Gender Segregation in Public Schools

Dear Parent,

We will begin the 2007-2008 school year on Tuesday, Sept 4,2007. Class time for Kindergarten classes is from 8:00 to 2:30.

Your Child has been assigned to room 23 with Mrs. Jones.

Students and parents are invited to come to the school and “Meet the Teacher” on Tuesday, August 28th. Kindergarten girls and their parents will meet in their respective rooms at 9 A.M. Kindergarten boys and their parents will meet in their respective rooms at 10:30 A.M. If you arrive early, please wait in the cafeteria.

Thank You for your attention to the important items above. We are looking forward to having your child in our school.


Lina Moore


Okay if you’ve been here before you know which sentence made me go, Wait. What?

The question is how many of you would be Mom who comes to the first day of school with a problem? Or would you wait and see if they divide genders for math and reading and then step in and ask what the basis for gender segregation is?

Is it appropriate to divide the class, if it is simply too large, by gender?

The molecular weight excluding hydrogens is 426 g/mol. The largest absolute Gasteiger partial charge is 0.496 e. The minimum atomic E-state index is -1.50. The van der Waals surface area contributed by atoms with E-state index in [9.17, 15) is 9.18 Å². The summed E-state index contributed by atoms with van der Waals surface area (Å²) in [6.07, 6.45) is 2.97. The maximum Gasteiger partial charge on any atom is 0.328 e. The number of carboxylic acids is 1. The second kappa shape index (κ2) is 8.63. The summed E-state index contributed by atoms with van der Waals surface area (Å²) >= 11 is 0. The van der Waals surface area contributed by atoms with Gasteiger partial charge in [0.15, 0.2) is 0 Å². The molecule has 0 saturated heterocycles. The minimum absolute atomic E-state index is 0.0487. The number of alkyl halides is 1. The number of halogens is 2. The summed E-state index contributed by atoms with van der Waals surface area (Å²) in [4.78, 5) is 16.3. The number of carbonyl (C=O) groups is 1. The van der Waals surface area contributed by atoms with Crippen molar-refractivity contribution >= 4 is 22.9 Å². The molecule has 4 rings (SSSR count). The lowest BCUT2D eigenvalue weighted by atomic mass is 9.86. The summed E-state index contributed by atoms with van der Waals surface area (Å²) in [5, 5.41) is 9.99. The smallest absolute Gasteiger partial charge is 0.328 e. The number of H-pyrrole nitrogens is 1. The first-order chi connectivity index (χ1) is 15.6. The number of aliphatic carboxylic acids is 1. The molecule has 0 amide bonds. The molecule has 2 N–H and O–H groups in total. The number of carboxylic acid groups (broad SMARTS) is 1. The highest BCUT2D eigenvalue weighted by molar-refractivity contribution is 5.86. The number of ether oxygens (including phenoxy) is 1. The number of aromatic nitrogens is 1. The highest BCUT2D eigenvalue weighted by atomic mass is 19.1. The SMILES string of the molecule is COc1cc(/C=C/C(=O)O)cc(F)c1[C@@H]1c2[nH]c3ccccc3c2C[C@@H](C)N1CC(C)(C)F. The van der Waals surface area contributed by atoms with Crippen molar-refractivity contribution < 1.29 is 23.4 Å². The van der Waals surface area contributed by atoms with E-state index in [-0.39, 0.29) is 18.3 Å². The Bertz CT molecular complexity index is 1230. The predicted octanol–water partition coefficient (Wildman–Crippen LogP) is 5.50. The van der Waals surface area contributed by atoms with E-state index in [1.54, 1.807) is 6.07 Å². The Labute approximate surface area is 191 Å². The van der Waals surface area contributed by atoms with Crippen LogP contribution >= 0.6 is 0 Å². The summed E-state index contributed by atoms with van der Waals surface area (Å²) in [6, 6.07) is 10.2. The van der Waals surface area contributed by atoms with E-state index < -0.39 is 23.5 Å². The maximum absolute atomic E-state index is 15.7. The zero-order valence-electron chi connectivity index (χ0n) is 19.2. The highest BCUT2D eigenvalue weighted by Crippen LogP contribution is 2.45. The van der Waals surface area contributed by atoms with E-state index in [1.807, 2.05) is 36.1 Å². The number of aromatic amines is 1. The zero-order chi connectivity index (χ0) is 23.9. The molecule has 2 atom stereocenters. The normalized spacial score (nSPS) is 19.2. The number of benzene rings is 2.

Some studies that suggest these divisions are actually academically better for girls. One study of science classes found that 79% of teachers picked boys in a mixed gender class (Growing a Girl: Seven Strategies for Raising a Strong, Spirited Daughter). If classes were girls-only more girls would have the opportunity to be called on. It might be an argument to send a daughter to a girls’ school. (Not that that’s an option in a small town, or for the not-yet wealthy.)

Is gender an appropriate division in public school?


4 replies
  1. Crystal says:

    Here’s my take on the situation (from my experience having a child in public school for the past 5 years)…

    They needed to divide the class into two groups. Perhaps the teachers felt overwhelmed in the past with that many adults and childen in a small classroom. They probably put less than 2 minutes into the planning and execution of the letter. Dividing the group into “boys and girls” was probably their first idea on how to divide up the class into two different times. From what I’ve seen, planning and then giving parents ample time to allow for our schedules is not their stengths. I also like the way they assume everyone can make it on a Tuesday morning during the work week.

  2. jeanie says:

    It does sound strange – but maybe parents of girls have different problems to parents of boys and they will be addressing these problems separately?

  3. Lisa b says:

    I am guessing they just did this as an easy way to divide the class in half.
    I had to comment bc I too am going “whoa”. This lack of thought is, sady, a reality of the public school system in which I have taught the last ten years.

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